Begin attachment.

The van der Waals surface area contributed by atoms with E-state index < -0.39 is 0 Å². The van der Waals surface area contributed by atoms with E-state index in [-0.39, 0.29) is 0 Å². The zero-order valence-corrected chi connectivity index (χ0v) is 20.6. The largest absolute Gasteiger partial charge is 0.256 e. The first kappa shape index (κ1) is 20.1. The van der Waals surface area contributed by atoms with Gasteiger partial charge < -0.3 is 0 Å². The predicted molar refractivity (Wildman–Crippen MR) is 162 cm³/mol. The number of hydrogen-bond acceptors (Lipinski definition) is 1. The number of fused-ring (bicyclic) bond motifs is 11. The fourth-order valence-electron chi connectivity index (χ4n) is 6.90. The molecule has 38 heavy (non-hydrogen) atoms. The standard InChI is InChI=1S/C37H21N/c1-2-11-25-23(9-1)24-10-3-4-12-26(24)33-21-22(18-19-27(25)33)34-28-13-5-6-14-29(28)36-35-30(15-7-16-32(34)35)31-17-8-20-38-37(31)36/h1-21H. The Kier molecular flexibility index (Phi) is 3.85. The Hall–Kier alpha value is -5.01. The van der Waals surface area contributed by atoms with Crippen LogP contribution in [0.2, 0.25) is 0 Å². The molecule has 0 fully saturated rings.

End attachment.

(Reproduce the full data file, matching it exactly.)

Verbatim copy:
The van der Waals surface area contributed by atoms with E-state index < -0.39 is 0 Å². The van der Waals surface area contributed by atoms with E-state index in [-0.39, 0.29) is 0 Å². The zero-order valence-corrected chi connectivity index (χ0v) is 20.6. The largest absolute Gasteiger partial charge is 0.256 e. The first kappa shape index (κ1) is 20.1. The van der Waals surface area contributed by atoms with Gasteiger partial charge < -0.3 is 0 Å². The predicted molar refractivity (Wildman–Crippen MR) is 162 cm³/mol. The number of hydrogen-bond acceptors (Lipinski definition) is 1. The number of fused-ring (bicyclic) bond motifs is 11. The fourth-order valence-electron chi connectivity index (χ4n) is 6.90. The molecule has 38 heavy (non-hydrogen) atoms. The standard InChI is InChI=1S/C37H21N/c1-2-11-25-23(9-1)24-10-3-4-12-26(24)33-21-22(18-19-27(25)33)34-28-13-5-6-14-29(28)36-35-30(15-7-16-32(34)35)31-17-8-20-38-37(31)36/h1-21H. The Kier molecular flexibility index (Phi) is 3.85. The Hall–Kier alpha value is -5.01. The van der Waals surface area contributed by atoms with Crippen LogP contribution in [0.2, 0.25) is 0 Å². The molecule has 0 fully saturated rings.